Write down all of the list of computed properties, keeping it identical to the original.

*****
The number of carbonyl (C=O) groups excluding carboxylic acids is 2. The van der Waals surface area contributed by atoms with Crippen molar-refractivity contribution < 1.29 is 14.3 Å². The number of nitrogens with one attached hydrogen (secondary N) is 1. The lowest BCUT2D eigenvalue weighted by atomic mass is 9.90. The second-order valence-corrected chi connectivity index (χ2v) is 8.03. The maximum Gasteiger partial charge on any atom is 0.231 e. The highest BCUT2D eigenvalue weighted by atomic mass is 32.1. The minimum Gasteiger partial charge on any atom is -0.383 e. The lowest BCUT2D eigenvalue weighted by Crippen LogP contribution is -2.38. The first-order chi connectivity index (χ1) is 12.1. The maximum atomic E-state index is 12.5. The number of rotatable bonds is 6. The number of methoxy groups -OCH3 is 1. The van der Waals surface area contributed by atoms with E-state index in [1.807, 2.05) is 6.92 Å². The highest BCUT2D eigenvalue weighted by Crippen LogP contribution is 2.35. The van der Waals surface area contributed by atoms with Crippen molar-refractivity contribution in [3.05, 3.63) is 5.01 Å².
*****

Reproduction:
The number of carbonyl (C=O) groups excluding carboxylic acids is 2. The van der Waals surface area contributed by atoms with Crippen molar-refractivity contribution < 1.29 is 14.3 Å². The number of nitrogens with one attached hydrogen (secondary N) is 1. The lowest BCUT2D eigenvalue weighted by atomic mass is 9.90. The second-order valence-corrected chi connectivity index (χ2v) is 8.03. The maximum Gasteiger partial charge on any atom is 0.231 e. The highest BCUT2D eigenvalue weighted by atomic mass is 32.1. The minimum Gasteiger partial charge on any atom is -0.383 e. The lowest BCUT2D eigenvalue weighted by Crippen LogP contribution is -2.38. The first-order chi connectivity index (χ1) is 12.1. The maximum atomic E-state index is 12.5. The number of rotatable bonds is 6. The number of methoxy groups -OCH3 is 1. The van der Waals surface area contributed by atoms with E-state index in [1.807, 2.05) is 6.92 Å². The highest BCUT2D eigenvalue weighted by Crippen LogP contribution is 2.35. The van der Waals surface area contributed by atoms with Crippen molar-refractivity contribution in [3.05, 3.63) is 5.01 Å².